- You can become your most awesome you!
Especially if you are an extrovert, having a lot of alone time can be hard. In order to prepare myself for the challenge I came up with a lot of self-developed “duties,” including this blog, to occupy my time and give my hours of free time some structure. While I have missed some social obligations, being alone has meant having the time to improve myself and do a lot of things that I have always wanted to do, but never had the time. This year I have learned Czech and passed the A1 exam, improved my Spanish, trained and run a half marathon, watched movies and TV series without guilt, read a book for fun everyday, studied for the GRE, learned to play guitar, kept a blog, painted and made collages, enjoyed nature, and generally felt like a personally accomplished person. Being alone doesn’t have to equal lonely idle time.
- No Holds Adventure.
Have you ever wanted to go to an exhibit or even try a new restaurant, but were scared of going alone? Or if not scared, you just kept waiting for someone else’s free time and interests to match your own. Traveling alone gives you the perfect push to get out there and try new things in the here and now and on your own schedule. Your only excuse is yourself. In November a new café opened just two blocks from my apartment and it stays open all the way until 10pm! (most things in Znojmo close at 8pm). I started going there, got to know the people who work there, and now it’s one of my favorite places in town. I have shown up to shows, museums, and festivals on my own and it’s the experience and the random people you bump into there that make the risk of looking foolish worthwhile.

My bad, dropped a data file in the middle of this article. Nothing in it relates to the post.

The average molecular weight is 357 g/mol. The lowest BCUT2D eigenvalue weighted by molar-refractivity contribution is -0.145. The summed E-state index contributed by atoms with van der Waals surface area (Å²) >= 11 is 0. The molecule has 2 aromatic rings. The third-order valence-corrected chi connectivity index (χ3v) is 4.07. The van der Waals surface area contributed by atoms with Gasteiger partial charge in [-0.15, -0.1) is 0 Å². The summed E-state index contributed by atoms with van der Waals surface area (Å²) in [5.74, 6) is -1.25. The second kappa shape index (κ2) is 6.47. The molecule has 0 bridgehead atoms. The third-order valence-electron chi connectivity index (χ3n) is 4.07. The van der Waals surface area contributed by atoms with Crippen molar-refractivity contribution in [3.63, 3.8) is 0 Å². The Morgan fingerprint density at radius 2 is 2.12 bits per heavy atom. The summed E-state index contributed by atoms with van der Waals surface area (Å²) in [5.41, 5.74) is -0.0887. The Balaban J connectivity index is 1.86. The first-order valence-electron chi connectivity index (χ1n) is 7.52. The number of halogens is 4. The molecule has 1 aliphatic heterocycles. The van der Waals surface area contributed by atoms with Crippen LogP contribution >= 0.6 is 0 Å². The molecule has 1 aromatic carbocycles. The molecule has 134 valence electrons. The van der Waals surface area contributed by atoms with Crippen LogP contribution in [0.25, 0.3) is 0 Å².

- Little things go a long way.
With a lot of time to kill it’s the little events that give you something to look forward to and give the day some meaning. This weekend Jana invited me over for lunch and to go on a day trip with her dad and daughter to one of the chateaus near Znojmo, Jaroměřice nad Rokytnou. Then we drove around the Znojmo countryside while they told me local legends and a bit of history of the region. Not only was the scenery beautiful, but also their enthusiasm about showing it to me really meant so much. Even yesterday, I was feeling a bit bummed with a whole day to myself. However, when I was walking to the grocery store I bumped into one of my recently graduated students who gave me a huge hello and told me about how she just got into her top choice law school! Just when I’m about to give up and wallow in being alone, it’s the little things like these that remind me why I’m so lucky to have this experience and to appreciate every moment through the highs and lows.